In the old pre-social media days, reputation management was more about word of mouth, but nowadays, everyone has an opinion which is why you need to be 100% on top of your online reputation management.
Websites engage directly with your customers, each of which have an opinion that they are not afraid to share! Whether you’re a small owner managed business or a large corporate, your customers will be talking about you, and you need to know what they are saying.
Do you know what people are saying about your business?
How much control do you have over what people are saying about you? If you are not engaging with social media, you should be, and you need to know what people are saying. If not, your company could be suffering as a result of poor public opinion, something that you can easily address by addressing negative comments and acknowledging positive ones.
Rather than allowing comments to circulate randomly outside of your website, why not provide your own method of reputation management, directly on your website?
Many smaller business owners will argue that their company is too small to worry about engaging with their online audience, but the reality is in fact the complete opposite. With a small business, it’s essential to maintain a communication channel between you and your customers, and to interact with them.
Reputation Management Essentials
- Monitor your online mentions – Online references to your business, particularly in social media are a goldmine in terms of interacting with your audience. It not only shows you care about your customers, but also that you’re active online.
- React proactively to negative comments – The worst thing you can do about a negative comment is argue with the reviewer or become aggressive with them. The most constructive way to respond is to attempt to understand the basis of the comment and attempt to re-assure the author that you have taken their comment on board, and will deal with it. Aggressive or argumentative responses will simply give the reviewers comment more kudos, and show you in a bad light.
So what if someone is deliberately defaming your business or name?
While everyone is entitled to their opinion, there are obvious limitations. If you believe a review or comment has been left maliciously, don’t respond in a negative way, simply contact the owner of the site or review platform where the comment was made, and report the post. Sometimes it can take a while, but if the publisher of the platform believes the post was malicious, then in most cases they will delete the post.
If the comment was a genuine post about a negative experience the user had, then you need to respond in a helpful, sympathetic manner and don’t rise to any unpleasant language. Remember, readers will be focusing on the way you respond just as much as the original comment.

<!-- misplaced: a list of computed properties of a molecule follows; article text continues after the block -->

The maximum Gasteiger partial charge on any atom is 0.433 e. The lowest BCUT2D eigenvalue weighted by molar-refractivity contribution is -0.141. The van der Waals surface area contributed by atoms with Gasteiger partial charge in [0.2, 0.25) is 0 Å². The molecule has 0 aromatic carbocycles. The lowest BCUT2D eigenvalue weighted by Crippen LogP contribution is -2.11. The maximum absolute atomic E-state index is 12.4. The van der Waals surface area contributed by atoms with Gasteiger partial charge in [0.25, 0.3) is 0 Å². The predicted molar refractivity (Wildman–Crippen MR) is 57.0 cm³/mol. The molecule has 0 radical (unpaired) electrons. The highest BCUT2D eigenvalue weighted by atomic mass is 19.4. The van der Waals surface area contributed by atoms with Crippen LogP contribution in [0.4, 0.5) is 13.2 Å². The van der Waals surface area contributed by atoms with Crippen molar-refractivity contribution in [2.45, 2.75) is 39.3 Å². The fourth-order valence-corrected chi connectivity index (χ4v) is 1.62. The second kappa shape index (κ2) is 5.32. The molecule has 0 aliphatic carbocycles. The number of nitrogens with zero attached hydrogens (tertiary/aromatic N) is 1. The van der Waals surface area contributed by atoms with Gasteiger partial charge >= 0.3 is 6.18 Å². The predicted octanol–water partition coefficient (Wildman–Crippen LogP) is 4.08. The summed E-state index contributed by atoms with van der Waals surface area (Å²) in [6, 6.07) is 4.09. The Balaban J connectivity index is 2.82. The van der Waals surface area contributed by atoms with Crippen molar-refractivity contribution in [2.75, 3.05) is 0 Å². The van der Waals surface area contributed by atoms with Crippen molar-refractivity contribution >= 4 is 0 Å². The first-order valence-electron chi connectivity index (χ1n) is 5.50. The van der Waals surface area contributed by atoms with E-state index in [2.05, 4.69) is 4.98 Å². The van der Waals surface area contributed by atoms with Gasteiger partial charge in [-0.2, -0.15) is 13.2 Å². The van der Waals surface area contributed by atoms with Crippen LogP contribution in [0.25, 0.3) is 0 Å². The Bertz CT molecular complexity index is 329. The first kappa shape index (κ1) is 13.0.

Should I respond to all comments?
This is where you need to exercise good judgement. Sometimes it’s better to simply opt not to respond to some comments. You’ll know when a comment is necessary or when it’s probably better to let it go.
The key is to be pro-active and constructive, and don’t get into an online argument or insult reviewers, no matter how provocative their comments may be.
As well as reviews on social media or review platform sites, you also need to give consideration to editorial about your company on external websites. While this might be more akin to larger brands, if you have a notable local presence, people may well also be talking about you on other popular websites, not just social media.
Depending on how active you are in digital marketing for your business, it’s perfectly possible that a review or article on an external website may well rank higher than your own website in search engine results. If this is the case and the article is of a negative nature, this may well have a hugely detrimental effect on your brand.
Clever search marketing can overcome this problem by forcing your own content higher in search results than negative articles.
Earning your stars
Trust starts right from search engine results for many consumers. You may have noticed the yellow star ratings against some results when you do a Google search, these stars can be generated not only from Google reviews, but also other review platforms. But how do you earn your stars?
Most review platforms will output your aggregate rating in the form of rich snippets. Without rich snippets, your search results appear like the majority of others:
While the Currys result appears above John Lewis, the latter features rich snippets that includes the aggregate rating, as well as a price and stock status. This immediately draws the users eye and the confidence given by the customer rating is likely to generate far more clicks.
By marking up your aggregate rating, your search results will gain rich snippets and better search rankings as a result.
If your website doesn’t currently enable your customers to provide independent feedback about your product or service, make it a priority, be it via Google, Facebook, or one of the many review platforms such as TrustPilot, Feefo etc.
I recommend reviews.co.uk, which is a very affordable paid reviews platform that is a great basis for good reputation management. It outputs rich snippets and integrates with a number of ecommerce applications, automatically sending GDPR friendly review requests to customers.
You can also collect reviews from customers in your shop, office restaurant etc with the reviews.co.uk app. Users can submit a rating and comments via a tablet or mobile device setup with the app on site.
Make sure you’ve got your finger on the pulse of what people are saying about your business, and interact accordingly in a positive manner.
Ignoring online opinions could already be harming your business.